By Bill Short
The Millington Board of Mayor and Aldermen has passed an ordinance on final reading that makes the city’s building codes uniform with Shelby County’s.
Board members took the action during their June 9 monthly meeting by a 5-2 vote, with Aldermen Mike Caruthers and Hank Hawkins dissenting.
The ordinance, which became effective yesterday, was passed on first reading at the board’s May 11 meeting.
It states that the board has previously adopted various building code requirements, which are codified in Chapters 1-17 of Title 12 of the Millington Municipal Code.
The board believes it is in the “best interest” of Millington residents to have the city’s building codes uniform with the county’s, and to have inspections conducted by the Memphis and Shelby County Office of Construction Code Enforcement.
Because such functions are covered by user fees that are set by the board, an amendment to the Municipal Code was required.
The ordinance repeals Chapters 1-17 in their entirety, and a new Chapter 1 is established for Title 12.
A new Section 12-101 states that the building, plumbing, electrical, gas and housing codes in effect in the county are also effective within the Millington city limits and will be enforced by county and/or city personnel.
A new Section 12-102 notes that the Office of Construction Code Enforcement periodically establishes fees. Although Millington’s fee will be based on those, it will be multiplied by a factor of 1.33 to cover the costs incurred by both the city and the OCCE.
At the May 11 meeting, on a motion offered by Alderman Chris Ford and seconded by Alderman Bethany Huffman, the board also adopted a resolution approving a “services agreement” between the city and the OCCE.
That motion was also passed by five affirmative votes, with Caruthers dissenting.
The resolution states that the city wishes to use the services of the OCCE for most construction and zoning compliance.
Subject to approval by City Attorney Charles Perkins, either Mayor Terry Jones or City Manager Ed Haley is authorized to execute the services agreement and any related documents.
Perkins said the resolution will also have to be adopted by the county commission.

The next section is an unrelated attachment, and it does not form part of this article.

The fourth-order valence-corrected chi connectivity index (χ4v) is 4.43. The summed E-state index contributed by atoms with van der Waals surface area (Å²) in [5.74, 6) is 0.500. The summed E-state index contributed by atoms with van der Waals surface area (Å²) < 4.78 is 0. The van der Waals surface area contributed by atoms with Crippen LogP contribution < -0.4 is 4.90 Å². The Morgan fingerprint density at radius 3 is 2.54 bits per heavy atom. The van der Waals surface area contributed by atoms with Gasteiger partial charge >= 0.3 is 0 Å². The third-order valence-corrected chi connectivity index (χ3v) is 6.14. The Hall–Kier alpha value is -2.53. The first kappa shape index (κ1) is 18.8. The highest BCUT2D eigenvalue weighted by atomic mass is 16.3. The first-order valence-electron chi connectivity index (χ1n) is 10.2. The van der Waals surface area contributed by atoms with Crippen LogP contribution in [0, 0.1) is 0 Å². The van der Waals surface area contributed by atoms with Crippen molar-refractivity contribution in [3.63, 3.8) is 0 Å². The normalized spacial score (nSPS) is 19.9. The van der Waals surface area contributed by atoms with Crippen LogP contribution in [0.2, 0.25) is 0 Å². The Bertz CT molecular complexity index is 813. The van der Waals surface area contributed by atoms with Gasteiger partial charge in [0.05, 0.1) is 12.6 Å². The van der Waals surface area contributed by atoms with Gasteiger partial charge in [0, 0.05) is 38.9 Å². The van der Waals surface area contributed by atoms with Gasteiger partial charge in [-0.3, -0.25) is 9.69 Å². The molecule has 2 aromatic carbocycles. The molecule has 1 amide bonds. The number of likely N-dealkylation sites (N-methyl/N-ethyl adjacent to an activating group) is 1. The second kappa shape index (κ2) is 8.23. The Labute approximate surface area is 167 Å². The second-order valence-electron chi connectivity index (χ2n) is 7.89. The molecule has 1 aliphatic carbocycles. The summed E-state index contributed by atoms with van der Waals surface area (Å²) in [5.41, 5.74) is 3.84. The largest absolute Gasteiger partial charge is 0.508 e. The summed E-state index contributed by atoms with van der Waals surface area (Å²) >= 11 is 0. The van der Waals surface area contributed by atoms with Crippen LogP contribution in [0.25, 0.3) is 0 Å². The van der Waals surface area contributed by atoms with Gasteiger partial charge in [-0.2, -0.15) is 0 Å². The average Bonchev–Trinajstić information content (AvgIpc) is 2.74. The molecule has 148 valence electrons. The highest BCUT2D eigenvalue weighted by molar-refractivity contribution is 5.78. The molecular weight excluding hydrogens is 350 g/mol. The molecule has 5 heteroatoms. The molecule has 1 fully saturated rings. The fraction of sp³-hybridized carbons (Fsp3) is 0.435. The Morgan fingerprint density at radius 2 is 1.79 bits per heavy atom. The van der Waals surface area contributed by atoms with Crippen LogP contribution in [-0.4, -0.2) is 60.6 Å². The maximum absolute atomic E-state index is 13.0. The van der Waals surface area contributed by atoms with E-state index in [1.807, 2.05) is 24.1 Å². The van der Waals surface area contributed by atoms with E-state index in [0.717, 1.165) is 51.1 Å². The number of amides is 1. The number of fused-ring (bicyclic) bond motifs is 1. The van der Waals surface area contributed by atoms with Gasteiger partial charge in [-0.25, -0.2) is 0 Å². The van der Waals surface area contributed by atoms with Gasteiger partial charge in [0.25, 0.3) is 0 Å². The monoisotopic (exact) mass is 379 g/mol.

During discussion at the May 11 meeting, Caruthers said he thinks the city loses a lot of customer service when it turns the code enforcement over to the county.
“It’s very convenient now for our residents to come in and get a permit and to get inspected locally,” he noted. “We need to make it easier on people to do things within the city to help build the city up, not make it more difficult.”
Huffman said she was happy to see that, “in all cases,” there is an “application” at City Hall.
“So, the customer-service piece of it being local at that part still appears to be in place,” she noted. “And it does free up some of our inspectors to enforce other things that we’ve had issues with around the city.”
Perkins noted that, within the next several months, the county will be switching to a system where a permit can actually be obtained online. But he acknowledged that does not address the issue of inspection.
Caruthers said it is very difficult to get the county’s inspectors to “commit to a time.”
“Normally, when you want an inspection, they give you a four-hour window,” he noted. “Sometimes, it’s an all-day window, which is not acceptable if you’re running a business.”
But Perkins said there is more involved than just building inspection. There is also codes enforcement.
He noted that things like vacant buildings will come under the jurisdiction of Environmental Court, where those issues will be heard.
“You have a judicial finding that the owner is not in compliance,” he said. “That removes you a step further if you get into a lawsuit at that point. So, there’s some protection for the city in that.”
When Caruthers said “title work” will still be required, Perkins noted that the city will probably do a “title reference” to determine ownership.
“We’re in the process of doing the 12 now that have been identified,” the city attorney said. “We’ll send them a certified letter and give them so many days to come into compliance. If they don’t, we’ll send them a notice. And, of course, it’ll be published in the paper.”